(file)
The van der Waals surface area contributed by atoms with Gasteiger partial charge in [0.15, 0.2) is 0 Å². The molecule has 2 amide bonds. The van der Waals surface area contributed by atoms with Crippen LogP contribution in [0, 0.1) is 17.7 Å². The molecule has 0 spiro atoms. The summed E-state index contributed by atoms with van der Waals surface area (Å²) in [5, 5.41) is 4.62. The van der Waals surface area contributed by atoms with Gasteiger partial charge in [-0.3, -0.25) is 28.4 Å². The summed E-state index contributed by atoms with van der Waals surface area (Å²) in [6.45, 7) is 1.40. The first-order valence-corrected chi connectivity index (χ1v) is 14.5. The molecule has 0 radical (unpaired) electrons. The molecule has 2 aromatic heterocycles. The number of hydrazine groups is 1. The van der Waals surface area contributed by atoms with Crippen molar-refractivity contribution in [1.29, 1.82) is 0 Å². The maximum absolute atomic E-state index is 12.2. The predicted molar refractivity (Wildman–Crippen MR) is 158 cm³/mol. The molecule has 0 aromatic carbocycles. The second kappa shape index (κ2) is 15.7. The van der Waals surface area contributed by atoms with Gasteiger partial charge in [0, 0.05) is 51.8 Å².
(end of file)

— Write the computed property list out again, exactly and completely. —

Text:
The van der Waals surface area contributed by atoms with Gasteiger partial charge in [0.15, 0.2) is 0 Å². The molecule has 2 amide bonds. The van der Waals surface area contributed by atoms with Crippen LogP contribution in [0, 0.1) is 17.7 Å². The molecule has 0 spiro atoms. The summed E-state index contributed by atoms with van der Waals surface area (Å²) in [5, 5.41) is 4.62. The van der Waals surface area contributed by atoms with Gasteiger partial charge in [-0.3, -0.25) is 28.4 Å². The summed E-state index contributed by atoms with van der Waals surface area (Å²) in [6.45, 7) is 1.40. The first-order valence-corrected chi connectivity index (χ1v) is 14.5. The molecule has 0 radical (unpaired) electrons. The molecule has 2 aromatic heterocycles. The number of hydrazine groups is 1. The van der Waals surface area contributed by atoms with Crippen molar-refractivity contribution in [1.29, 1.82) is 0 Å². The maximum absolute atomic E-state index is 12.2. The predicted molar refractivity (Wildman–Crippen MR) is 158 cm³/mol. The molecule has 0 aromatic carbocycles. The second kappa shape index (κ2) is 15.7. The van der Waals surface area contributed by atoms with Gasteiger partial charge in [0, 0.05) is 51.8 Å².